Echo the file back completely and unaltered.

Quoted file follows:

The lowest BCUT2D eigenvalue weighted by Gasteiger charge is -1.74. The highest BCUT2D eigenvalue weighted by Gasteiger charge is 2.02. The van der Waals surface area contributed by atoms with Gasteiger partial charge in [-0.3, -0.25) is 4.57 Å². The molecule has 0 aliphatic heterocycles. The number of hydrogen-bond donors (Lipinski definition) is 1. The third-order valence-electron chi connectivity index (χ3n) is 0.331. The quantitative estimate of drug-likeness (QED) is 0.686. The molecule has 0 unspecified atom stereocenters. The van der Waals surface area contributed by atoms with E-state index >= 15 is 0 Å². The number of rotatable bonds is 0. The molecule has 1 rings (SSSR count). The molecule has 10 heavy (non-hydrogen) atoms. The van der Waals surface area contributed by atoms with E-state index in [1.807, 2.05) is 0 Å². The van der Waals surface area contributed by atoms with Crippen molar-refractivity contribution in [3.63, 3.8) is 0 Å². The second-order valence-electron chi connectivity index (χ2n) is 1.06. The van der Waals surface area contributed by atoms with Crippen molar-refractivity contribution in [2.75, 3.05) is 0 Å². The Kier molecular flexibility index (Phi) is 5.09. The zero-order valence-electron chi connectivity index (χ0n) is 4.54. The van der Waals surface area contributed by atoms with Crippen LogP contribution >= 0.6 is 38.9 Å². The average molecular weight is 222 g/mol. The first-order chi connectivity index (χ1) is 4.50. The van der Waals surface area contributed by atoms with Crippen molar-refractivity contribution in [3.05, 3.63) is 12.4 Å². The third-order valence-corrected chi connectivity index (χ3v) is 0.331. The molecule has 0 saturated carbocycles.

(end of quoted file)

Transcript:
The lowest BCUT2D eigenvalue weighted by Gasteiger charge is -1.74. The highest BCUT2D eigenvalue weighted by Gasteiger charge is 2.02. The van der Waals surface area contributed by atoms with Gasteiger partial charge in [-0.3, -0.25) is 4.57 Å². The molecule has 0 aliphatic heterocycles. The number of hydrogen-bond donors (Lipinski definition) is 1. The third-order valence-electron chi connectivity index (χ3n) is 0.331. The quantitative estimate of drug-likeness (QED) is 0.686. The molecule has 0 unspecified atom stereocenters. The van der Waals surface area contributed by atoms with E-state index >= 15 is 0 Å². The number of rotatable bonds is 0. The molecule has 1 rings (SSSR count). The molecule has 10 heavy (non-hydrogen) atoms. The van der Waals surface area contributed by atoms with E-state index in [1.807, 2.05) is 0 Å². The van der Waals surface area contributed by atoms with Crippen molar-refractivity contribution in [3.63, 3.8) is 0 Å². The second-order valence-electron chi connectivity index (χ2n) is 1.06. The van der Waals surface area contributed by atoms with Crippen molar-refractivity contribution in [2.75, 3.05) is 0 Å². The Kier molecular flexibility index (Phi) is 5.09. The zero-order valence-electron chi connectivity index (χ0n) is 4.54. The van der Waals surface area contributed by atoms with Crippen LogP contribution >= 0.6 is 38.9 Å². The average molecular weight is 222 g/mol. The first-order chi connectivity index (χ1) is 4.50. The van der Waals surface area contributed by atoms with Crippen molar-refractivity contribution in [3.05, 3.63) is 12.4 Å². The third-order valence-corrected chi connectivity index (χ3v) is 0.331. The molecule has 0 saturated carbocycles.